Searching for Files
Even before installing additional software is started, there are
literally tens of thousands of files on a Linux system. Thankfully,
the find command can help with locating what is needed.
The find commandis a very
flexible and powerful command. Later in the book it will be shown
how it can be used to search for files by age, size and many other
properties. For now, just focus on finding files by name.
The find command uses a somewhat more complicated syntax than the
other commands that you have been given so far. It first takes an
argument that specifies where to search, and then one of several
options can be given to specify what criteria to search by.
$ find ./
Here the -name optionis shown
that tells find to search for files with the name given. The find
command returns the location of the path to every file with that
name, but only within the specified search area. In this example,
the search area will be all directories beneath the current working
directory as noted by the ./ value.
When first starting out, it is best to limit the searches to
small areas. In the case above, it has been limited to only
searching within the current working directory.
This book focuses on the commands that are most useful to the
Oracle DBA, but there are many more commands available and other
options that may be useful in specific circumstances. Thankfully,
help is not far away. There is a way to look up more information on
a command right at the Linux command line.
The best way to learn more about a command is usually its man
page. The man command is a Linux command that searches several
locations on the system for manual pages, or documentation that is
distributed electronically with most Linux software.
To access the man page for a specific command, enter the man
commandand provide the command
you wish to learn more about as an argument.
$ man ls
LS(1) User Commands
ls - list directory contents
ls [OPTION]... [FILE]...
List information about the FILEs (the current direc-
tory by default). Sort entries alphabetically if none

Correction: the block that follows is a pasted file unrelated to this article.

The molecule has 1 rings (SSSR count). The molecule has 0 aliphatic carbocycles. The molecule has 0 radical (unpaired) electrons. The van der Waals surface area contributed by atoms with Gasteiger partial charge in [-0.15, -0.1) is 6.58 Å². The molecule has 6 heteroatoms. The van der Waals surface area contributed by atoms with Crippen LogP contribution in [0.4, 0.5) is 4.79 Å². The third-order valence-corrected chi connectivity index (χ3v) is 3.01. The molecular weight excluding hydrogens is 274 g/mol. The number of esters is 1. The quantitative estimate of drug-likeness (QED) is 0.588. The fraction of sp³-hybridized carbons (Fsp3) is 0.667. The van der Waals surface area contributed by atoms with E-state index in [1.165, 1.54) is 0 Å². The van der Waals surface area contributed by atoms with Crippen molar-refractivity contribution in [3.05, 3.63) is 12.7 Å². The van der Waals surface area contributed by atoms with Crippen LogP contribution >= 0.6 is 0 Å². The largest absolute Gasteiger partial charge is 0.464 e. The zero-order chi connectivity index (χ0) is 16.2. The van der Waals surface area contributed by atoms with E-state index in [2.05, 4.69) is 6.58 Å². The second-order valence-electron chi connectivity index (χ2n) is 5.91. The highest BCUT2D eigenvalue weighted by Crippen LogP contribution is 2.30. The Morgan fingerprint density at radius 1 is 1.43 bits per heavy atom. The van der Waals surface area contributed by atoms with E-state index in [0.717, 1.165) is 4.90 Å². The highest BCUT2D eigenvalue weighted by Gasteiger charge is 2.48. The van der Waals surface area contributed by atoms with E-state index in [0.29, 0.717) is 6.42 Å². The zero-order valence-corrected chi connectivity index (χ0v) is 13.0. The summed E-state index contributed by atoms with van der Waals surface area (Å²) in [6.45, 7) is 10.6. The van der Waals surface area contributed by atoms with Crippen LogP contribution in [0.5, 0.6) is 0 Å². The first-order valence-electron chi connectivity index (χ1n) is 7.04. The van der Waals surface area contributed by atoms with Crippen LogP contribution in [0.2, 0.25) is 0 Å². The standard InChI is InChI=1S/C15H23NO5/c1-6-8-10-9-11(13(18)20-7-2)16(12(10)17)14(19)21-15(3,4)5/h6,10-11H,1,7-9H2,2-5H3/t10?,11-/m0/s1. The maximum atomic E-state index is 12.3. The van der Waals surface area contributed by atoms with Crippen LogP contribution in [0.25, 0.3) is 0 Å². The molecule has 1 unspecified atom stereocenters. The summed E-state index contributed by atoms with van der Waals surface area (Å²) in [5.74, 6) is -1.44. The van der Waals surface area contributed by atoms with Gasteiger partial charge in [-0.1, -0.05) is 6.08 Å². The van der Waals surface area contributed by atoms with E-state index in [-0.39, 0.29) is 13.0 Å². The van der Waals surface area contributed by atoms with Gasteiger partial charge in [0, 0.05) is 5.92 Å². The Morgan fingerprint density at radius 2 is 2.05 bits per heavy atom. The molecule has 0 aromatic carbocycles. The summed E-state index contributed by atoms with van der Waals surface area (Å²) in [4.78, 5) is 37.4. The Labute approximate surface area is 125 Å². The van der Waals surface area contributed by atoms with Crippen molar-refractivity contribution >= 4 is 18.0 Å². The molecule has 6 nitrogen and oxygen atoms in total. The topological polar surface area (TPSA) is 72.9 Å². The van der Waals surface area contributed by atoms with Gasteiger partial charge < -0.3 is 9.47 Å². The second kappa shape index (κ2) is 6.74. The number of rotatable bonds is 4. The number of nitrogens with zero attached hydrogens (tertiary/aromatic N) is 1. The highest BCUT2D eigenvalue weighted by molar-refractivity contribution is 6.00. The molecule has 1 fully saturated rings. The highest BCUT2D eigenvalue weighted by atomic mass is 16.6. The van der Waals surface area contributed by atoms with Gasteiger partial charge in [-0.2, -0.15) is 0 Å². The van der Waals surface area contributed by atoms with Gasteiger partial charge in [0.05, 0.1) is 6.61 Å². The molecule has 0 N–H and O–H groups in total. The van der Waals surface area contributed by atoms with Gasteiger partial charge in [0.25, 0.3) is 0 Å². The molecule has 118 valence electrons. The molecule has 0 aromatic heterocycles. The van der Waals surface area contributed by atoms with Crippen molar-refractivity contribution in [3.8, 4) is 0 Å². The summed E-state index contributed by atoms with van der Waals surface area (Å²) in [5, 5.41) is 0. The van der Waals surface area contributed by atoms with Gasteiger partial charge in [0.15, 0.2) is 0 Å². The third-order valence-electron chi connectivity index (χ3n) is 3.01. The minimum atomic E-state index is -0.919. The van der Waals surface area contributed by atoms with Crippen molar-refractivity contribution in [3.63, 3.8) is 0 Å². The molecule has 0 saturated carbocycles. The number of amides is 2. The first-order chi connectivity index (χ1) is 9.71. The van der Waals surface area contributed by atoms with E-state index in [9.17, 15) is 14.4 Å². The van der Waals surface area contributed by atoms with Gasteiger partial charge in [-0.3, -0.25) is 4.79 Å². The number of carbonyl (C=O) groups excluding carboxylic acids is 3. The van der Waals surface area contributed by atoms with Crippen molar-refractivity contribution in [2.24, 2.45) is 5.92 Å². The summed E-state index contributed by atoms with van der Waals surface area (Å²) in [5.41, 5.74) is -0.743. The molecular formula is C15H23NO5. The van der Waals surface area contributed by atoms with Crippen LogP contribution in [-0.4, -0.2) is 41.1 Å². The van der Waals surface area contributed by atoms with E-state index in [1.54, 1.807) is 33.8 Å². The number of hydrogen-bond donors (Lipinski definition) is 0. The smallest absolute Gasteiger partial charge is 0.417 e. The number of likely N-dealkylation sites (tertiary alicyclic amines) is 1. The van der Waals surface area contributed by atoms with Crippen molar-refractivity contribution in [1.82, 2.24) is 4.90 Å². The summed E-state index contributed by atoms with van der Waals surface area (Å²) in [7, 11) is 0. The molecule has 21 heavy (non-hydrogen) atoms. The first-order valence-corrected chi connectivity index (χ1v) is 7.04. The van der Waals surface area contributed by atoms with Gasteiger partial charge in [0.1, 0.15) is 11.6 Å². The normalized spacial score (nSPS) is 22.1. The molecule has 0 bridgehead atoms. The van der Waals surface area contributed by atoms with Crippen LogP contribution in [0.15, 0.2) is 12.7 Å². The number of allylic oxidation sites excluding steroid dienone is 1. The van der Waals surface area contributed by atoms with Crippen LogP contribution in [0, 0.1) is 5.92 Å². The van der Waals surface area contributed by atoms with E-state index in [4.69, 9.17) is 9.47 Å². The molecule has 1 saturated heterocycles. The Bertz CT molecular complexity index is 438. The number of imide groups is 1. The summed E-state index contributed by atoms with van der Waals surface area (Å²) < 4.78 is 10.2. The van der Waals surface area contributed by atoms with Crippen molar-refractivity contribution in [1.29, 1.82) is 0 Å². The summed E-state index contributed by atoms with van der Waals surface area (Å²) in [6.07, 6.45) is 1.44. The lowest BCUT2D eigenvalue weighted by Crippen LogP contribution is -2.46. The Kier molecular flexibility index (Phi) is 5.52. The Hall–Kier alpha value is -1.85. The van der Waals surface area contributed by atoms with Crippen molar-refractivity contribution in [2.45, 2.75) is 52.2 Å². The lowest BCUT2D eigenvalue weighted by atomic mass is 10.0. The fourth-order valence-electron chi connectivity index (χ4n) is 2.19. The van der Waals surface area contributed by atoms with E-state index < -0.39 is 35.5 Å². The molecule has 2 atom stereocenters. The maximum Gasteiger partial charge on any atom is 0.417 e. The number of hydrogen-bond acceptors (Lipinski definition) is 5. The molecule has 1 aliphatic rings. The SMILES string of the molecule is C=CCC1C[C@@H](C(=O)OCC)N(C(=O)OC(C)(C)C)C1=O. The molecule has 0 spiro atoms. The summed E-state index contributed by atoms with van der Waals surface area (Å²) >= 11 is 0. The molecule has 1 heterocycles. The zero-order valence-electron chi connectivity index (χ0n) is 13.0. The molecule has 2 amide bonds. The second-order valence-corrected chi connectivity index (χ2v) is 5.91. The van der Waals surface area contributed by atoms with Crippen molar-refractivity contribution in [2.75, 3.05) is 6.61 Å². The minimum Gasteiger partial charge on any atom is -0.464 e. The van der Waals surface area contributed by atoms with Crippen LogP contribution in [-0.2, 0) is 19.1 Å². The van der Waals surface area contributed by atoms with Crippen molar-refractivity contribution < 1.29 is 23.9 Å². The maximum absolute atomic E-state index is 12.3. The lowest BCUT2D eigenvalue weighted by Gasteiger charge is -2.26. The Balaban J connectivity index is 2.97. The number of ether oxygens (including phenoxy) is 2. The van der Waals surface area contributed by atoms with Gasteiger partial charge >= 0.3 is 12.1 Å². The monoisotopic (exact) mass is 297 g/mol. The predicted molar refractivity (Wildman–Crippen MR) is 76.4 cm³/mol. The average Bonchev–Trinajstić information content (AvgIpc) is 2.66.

of -cftuvSUX nor --sort.
Mandatory arguments to long options are mandatory for
short options too.
do not ignore entries starting with .
do not list implied . and ..
with -l, print the author of each file
print octal escapes for nongraphic characters
The man pages are typically displayed on the screen in
the less file viewer, very similar to more, in which the arrow keys
can be used to navigate, or ‘space’ used to move a page down and ‘b’
to move a page up. The man pages are typically displayed in the
format shown above. First, there is the command name with a short
description, then a synopsis that shows the order of options and
arguments that can be used with this command.
Next is a more detailed description of the command followed by
all the valid options for the given command. It is not unusual for
a command to have dozens of options. This can be quite overwhelming
at first, but the more these commands are used, the more comfortable
one will become with their options.
Knowing how to read and interpret the man pages is essential to
learning about commands, but without a firm foundation they will
have little meaning. Hopefully, at this point parts of the man
pages are better understood, and by the end of the next chapter,
most of what the man pages have to offer should also be understood.
whatis and info commands
Two other commands that give information about other commands are
whatis and info. Both accept an argument much like the man command.
The whatis commandprints just
a short description of the command in question.
$ whatis ls
ls (1) - list
ls (1p) - list directory contents
The whatis command is dependent on a database which
has to occasionally be rebuilt to include new software, but as can
be seen in the output above, it offers a nice succinct description.
The info commandis similar to
man but uses a different set of files to display command
12.3 `mkdir': Make directories
`mkdir' creates directories with the
specified names. Synopsis:
mkdir [OPTION]... NAME...
If a NAME is an existing file but not a directory, `mkdir' prints
a warning message on stderr (standard error) and exits with a status
of 1 after processing any remaining NAMEs. The same is done when a
NAME is an existing directory and the -p option is not given. If a
NAME is an existing directory and the -p option is given, `mkdir'
ignores it. That is, `mkdir' does not print a warning, raise an
error, or change the mode of the directory, even if the -m option is
given, and will move on to processing any remaining NAMEs.
The program accepts the following options. Also see *Note
Set the mode of created directories to MODE, which is symbolic as in
chmod and uses a=rwx (read, write and execute allowed for everyone)
for the point of the departure.
Most commands have more documentation in the man page than is
available in info, but there are occasional exceptions, so it is
worth keeping info in mind. Unlike the man and whatis commands,
info can be called without any arguments. That displays a list of
commands for which info pages are available.
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